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Ask the Chef

In this hot new kitchen series, food expert Yvonne Maffei answers all your burning questions

Q. “What are the rules of hosting a dinner/party?” – Saleha D. B.

A. There really aren’t any set rules of hosting a dinner party, but one should be reminded of Islamic etiquettes towards guests as well as the social norms in the society in which one lives that do not come into conflict with Islam.

The one thing to keep in mind at all times is the comfort level of your guests. That could mean everything from air temperature, type of food being served or even where they are seated. For example, if you have a small space that heats up quickly, be sure your guests aren’t as warm as the food in the oven. If they or their children have special diets that you should be aware of in order to serve food they can or will eat; it is up to you to ask ahead of time.

One last addition is to remember that when you’re hosting, it means you are doing all of the leg work to make your guests the centre of attention and afford them a good time in your home. If they ask what they should bring, don’t give them a list of food items they can make or pick up along the way, as usually it’s a polite question that no one really ever wants to have to do – unless it’s a potluck. Assure them that all you want is their good company.




Q. “What can you use as an alternative to alcohol in cooking?”  – Maria S.
A. Just as there are many types of alcohol, there are also many types of substitutes for alcohol in cooking. The trick is to match the flavour profile of the alcohol minus the alcohol content and find a substitute thereafter. For example, if a recipe calls for red wine, I like to use a high quality grape juice by using the same amount called for in the recipe. For recipes that call for calvados, for example, I would use a high-quality apple juice since calvados is made from apples.




Q. “How do you prevent a cake from shrinking or cracking? It always happens when I bake. I just want a nice soft spongy cake.” – Kat Teeja
A. One of the main reasons that cakes crack is due to high oven temperatures, which causes cakes to rise faster than they bake. To ensure that doesn’t happen, place the cake in the centre of the oven and follow the exact recipe instructions for proper baking temperatures. Over-mixing cake batter is another reason a cake will crack because when doing so you’ve allowed too much air to get into the batter. When the cake bakes, the air flows out the top, leaving spaces on the surface (i.e. cracking).




Q. “Please guide me on the best ways of storing various cooked and uncooked foods to last longer.” – Jamilah
A. Different types of food have varying storage times. For example, organic foods don’t last as long as foods with preservatives because they are meant to be eaten fresh. Most dairy products don’t freeze well and don’t last as long as fruits or veggies in the freezer, either.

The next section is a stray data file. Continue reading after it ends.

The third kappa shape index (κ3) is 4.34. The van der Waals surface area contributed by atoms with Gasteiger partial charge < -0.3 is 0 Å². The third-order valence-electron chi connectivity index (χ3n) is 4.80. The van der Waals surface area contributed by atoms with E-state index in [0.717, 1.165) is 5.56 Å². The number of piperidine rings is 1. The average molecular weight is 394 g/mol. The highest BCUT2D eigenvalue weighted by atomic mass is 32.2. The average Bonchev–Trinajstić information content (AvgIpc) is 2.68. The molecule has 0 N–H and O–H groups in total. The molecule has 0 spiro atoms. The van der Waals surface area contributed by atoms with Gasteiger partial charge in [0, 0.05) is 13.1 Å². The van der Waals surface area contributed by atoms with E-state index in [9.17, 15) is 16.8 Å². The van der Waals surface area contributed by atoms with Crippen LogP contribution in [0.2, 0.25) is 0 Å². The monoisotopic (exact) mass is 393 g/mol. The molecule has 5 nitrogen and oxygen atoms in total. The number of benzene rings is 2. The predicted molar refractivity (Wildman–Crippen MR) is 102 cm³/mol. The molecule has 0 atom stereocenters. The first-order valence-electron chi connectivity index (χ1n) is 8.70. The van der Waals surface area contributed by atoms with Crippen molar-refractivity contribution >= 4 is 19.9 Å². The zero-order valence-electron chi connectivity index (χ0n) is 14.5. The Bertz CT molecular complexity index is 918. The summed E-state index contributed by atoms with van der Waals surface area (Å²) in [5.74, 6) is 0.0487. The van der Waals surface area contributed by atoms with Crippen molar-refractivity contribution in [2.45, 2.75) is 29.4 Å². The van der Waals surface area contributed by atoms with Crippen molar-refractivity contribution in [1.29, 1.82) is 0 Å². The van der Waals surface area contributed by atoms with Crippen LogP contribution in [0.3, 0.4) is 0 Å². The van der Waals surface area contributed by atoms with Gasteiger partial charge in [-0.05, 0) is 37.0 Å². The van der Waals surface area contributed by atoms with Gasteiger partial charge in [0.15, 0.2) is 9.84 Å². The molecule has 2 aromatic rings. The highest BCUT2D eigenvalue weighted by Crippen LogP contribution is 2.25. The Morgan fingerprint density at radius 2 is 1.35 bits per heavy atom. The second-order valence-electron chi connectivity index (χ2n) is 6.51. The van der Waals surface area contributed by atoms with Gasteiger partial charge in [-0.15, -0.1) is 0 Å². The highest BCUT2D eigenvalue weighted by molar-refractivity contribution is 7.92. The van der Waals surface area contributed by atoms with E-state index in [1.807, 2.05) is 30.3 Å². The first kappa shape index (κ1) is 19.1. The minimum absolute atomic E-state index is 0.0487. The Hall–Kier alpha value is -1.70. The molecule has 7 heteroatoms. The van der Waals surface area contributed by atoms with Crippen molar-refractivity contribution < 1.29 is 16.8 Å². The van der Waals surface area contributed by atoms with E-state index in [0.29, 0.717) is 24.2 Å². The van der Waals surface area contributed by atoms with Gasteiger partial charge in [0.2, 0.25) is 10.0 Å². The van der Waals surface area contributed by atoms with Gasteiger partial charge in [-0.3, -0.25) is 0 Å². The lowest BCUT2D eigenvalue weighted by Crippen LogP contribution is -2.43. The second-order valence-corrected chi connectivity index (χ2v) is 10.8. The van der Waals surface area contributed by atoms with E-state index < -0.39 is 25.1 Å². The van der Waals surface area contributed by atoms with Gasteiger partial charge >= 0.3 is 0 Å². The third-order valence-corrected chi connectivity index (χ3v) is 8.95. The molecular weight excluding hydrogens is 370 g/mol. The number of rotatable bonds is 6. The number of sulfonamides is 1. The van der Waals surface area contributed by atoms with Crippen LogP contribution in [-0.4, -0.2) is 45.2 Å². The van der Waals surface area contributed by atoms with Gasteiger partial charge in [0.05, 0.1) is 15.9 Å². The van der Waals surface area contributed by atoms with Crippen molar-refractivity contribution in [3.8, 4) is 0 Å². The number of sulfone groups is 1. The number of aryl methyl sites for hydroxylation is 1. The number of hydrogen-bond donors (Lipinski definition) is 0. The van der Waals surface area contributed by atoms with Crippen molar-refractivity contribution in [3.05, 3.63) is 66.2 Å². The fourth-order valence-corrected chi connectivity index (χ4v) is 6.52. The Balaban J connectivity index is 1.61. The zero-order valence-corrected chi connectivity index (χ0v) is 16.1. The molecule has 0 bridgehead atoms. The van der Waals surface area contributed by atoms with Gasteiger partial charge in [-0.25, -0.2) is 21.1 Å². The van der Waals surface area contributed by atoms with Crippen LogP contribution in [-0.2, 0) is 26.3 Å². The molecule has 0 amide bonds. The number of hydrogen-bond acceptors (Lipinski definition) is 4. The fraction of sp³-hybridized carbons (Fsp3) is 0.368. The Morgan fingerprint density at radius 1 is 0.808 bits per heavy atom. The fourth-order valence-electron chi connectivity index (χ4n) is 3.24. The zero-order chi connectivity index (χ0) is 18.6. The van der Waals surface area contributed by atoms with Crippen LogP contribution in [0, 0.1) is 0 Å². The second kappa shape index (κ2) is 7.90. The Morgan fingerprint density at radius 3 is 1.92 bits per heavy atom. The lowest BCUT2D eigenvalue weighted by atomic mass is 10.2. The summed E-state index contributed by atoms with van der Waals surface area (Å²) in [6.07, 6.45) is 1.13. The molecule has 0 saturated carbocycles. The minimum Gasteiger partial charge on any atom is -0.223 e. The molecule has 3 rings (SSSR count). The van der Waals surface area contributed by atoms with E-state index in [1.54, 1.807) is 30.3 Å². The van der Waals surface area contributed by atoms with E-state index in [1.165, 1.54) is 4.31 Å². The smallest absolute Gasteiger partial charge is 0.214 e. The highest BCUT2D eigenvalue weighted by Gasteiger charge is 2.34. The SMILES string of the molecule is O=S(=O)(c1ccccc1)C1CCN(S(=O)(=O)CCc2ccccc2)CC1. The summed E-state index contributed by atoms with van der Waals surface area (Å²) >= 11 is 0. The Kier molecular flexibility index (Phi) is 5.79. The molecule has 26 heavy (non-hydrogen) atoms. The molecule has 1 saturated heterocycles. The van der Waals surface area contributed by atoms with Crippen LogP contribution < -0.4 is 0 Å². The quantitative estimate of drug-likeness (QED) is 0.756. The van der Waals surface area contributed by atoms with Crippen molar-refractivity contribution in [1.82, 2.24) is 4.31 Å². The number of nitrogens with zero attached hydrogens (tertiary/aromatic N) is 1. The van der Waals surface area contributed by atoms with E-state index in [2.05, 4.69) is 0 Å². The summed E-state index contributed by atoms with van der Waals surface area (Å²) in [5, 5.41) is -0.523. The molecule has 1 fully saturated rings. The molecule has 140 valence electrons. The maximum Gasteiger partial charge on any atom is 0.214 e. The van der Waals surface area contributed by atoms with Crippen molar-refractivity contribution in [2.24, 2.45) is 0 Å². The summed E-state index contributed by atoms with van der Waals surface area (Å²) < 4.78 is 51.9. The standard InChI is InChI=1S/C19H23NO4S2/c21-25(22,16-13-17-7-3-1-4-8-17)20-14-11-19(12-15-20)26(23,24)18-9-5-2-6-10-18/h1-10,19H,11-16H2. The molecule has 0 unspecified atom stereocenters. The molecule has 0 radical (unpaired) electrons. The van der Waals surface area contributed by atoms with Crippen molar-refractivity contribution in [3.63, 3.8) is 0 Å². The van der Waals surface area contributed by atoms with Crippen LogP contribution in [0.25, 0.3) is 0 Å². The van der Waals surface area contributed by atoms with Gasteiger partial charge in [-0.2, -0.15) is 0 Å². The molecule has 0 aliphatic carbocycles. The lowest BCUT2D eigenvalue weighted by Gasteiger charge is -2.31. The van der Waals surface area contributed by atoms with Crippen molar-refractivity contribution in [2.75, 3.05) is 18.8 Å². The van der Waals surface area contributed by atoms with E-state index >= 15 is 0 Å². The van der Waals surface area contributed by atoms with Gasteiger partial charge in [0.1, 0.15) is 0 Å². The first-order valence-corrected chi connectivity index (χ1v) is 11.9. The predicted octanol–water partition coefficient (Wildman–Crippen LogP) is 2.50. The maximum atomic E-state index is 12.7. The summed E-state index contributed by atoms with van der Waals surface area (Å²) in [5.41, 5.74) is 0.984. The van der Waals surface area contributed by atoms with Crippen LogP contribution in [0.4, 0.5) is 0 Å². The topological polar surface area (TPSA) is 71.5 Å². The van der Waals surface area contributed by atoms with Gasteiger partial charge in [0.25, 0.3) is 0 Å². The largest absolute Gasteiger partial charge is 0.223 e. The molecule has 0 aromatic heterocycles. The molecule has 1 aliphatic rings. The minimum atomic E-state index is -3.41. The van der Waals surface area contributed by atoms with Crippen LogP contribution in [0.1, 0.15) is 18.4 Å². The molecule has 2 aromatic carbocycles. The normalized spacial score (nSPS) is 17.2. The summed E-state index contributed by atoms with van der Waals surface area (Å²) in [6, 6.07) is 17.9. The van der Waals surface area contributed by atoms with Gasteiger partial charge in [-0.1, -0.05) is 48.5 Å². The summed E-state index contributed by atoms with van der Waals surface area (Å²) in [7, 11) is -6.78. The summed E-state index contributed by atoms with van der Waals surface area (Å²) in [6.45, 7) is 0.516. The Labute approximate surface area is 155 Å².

For any type of food to be stored well and to maximise freshness, proper packaging is the key factor. Here are a few tips on properly packaging different types of foods:

Meats – Use freezer paper to wrap meats tightly before putting them into freezer bags or other types of containers that won’t crack.

Vegetables – Blanch thick vegetables like carrots, green beans or turnips before freezing. Things like corn don’t have to be blanched. Place in freezer bags and remove all air from the bag before storing.

Fruits – Most fruits freeze really well and doing so is an excellent way to preserve summer bounties way into the winter. Use freezer bags or plastic freezer-safe jars with tight-fitting lids to maximise freshness.

Dried goods – Things like rice and legumes should be stored in airtight containers such as glass jars. Add a few bay leaves in the jar to prevent any insects from infesting them.

Note – For refrigerated or frozen goods, it’s imperative that they are sealed airtight, as air invites bacteria into the food. If you’re using bags, jars or paper, try to get as much air out as possible before storage by using tight lids and compressing plastic bags before sealing.




Q. “How to prevent rice from sticking and clogging the holes of the fine mesh metal colander I use to strain boiled rice for biryani? It is such a pain to wash it afterwards.” – Umm Zaid
A. If you want to prevent rice from sticking to anything at all, increase the amount of oil used during the cooking process. Rice that has very little or no oil will usually stick to any surface, worst of all a colander with holes.

When you drain the rice, use a fine mesh sieve instead of a colander, which is much easier to clean. If you don’t have one and find yourself in the same situation, use a vegetable brush to clean out the colander, then place in the dishwasher (if you have one) to finish off the cleaning.



Yvonne Maffei is a food writer, recipe developer and culinary consultant at MyHalalKitchen.com.